Coming Together

February 12, 2009

     In preparing for this article I was going to use the description of the local congregation as a family.  When I checked in “Cruden’s Complete Concordance of the Old and New Testament” the word family was used only once in Ephesians 3:15 (ASV).  The word here refers to all his children, Christians in heaven and on earth. Therefore I will refer to the local congregation when they meet as a group of God’s people coming together.          

     Let us look in the New Testament and examine the term “coming together.” These terms, coming together, gathered together, all together, all members are used 14 or more times in the New Testament referring to the meeting together of Christians.  Some of these examples were of the saints coming together on the 1st day of the week. Other times are the local church coming together for instruction, exhortation, discipline, teaching and praising God.               

     Let us look at the examples of the local Christians coming together for the purposes listed above.  In Acts 15:30 the apostles, the elders and the whole church at Jerusalem sent Paul and Barnabas back to the church at Antioch. When Paul and company arrived what was the first recorded thing they did? They gathered the multitude (the congregation, RSV) together and delivered the letter from the Church at Jerusalem. 

     In Acts14:27 (ASV), Paul and company returned from their first evangelistic journey to Antioch from whence they begun.  What was their first order of business?  They gathered the local group of saints together and rehearsed all things God had done with them.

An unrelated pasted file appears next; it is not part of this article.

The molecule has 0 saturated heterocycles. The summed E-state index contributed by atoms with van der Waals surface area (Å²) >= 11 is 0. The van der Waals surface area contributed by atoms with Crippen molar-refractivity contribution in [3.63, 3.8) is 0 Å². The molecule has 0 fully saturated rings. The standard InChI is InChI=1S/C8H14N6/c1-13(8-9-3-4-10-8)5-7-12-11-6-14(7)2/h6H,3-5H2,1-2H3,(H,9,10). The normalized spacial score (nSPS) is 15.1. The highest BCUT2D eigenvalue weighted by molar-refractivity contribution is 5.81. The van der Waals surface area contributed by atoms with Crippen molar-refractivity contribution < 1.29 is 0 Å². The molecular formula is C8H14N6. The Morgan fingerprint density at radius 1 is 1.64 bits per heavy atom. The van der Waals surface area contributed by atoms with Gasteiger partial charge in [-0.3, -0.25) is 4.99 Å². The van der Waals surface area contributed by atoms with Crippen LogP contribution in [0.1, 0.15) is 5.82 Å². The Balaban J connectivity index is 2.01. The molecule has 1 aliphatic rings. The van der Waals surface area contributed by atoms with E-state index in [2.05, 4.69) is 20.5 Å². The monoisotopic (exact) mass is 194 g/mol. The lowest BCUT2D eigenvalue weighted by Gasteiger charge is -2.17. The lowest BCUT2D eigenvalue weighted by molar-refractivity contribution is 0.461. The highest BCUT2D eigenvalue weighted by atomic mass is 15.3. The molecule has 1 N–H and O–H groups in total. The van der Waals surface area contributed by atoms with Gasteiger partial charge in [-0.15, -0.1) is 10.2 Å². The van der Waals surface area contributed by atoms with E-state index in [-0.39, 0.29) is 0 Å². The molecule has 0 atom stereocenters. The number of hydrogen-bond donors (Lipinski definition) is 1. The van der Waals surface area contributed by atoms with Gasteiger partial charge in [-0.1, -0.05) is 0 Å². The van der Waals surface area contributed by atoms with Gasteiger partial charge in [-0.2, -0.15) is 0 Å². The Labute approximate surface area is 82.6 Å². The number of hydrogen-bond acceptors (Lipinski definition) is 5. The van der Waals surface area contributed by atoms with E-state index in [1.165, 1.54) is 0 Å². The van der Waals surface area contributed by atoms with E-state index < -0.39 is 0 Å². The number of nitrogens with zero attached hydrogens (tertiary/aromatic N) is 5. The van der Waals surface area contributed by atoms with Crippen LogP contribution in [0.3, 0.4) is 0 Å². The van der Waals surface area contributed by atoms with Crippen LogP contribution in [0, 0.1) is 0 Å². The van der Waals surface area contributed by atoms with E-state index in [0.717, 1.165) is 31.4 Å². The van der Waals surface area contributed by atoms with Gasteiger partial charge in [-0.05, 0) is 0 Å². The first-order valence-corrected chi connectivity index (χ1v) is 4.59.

In 2 Corinthians 2:6ff, Paul wrote that many or the majority (RSV) responded in love to the discipline problem that existed in 1 Corinthians 5.  The congregation was made aware of the problem and it was addressed with love and involvement of the members of that local work.

     These are New Testament examples of the children of God coming together when the local Church leaders provide the opportunity.  They got to know each other better and became aware of strengths and weakness of the local members.  Because they did this, they had better chances to be aware and face problems that arose within the local group. Potential conflicts are better faced with the knowledge and involvement of every member in the local work.

     Can the local congregation mimic the church in Acts 12:5?  Herod had just killed James the brother of John with the sword and sought to kill Peter also.  In verse 2 and 4 Peter was arrested and put in prison.  What did the local body of believers do?  They gathered together and prayer was made earnestly for Peter.  The answer to the prayers of those coming together for the purpose of praying for Peter is recorded through Acts 12:17.

     May we raise this question for consideration?  Can we as members of a local congregation achieve the same closeness and communication with the members now as our early brethren did coming together as they had opportunity in the early church. 

     Does attending only on the first day of the week and not the other gathering together of the saints achieve the same closeness and involvement of the congregation as shown in Acts chapter 12?  Don’t we think the examples of our coming together will, as the local congregations did then, produce the desired results among us today?

     Let us then as a congregation of God’s people take full advantage of the examples of our early brethren in the New Testament by coming together when the leaders of the church arrange times to “feed the flock” of God  (Acts 20:28, ASV) with spiritual food and also gather together at other times as well.     

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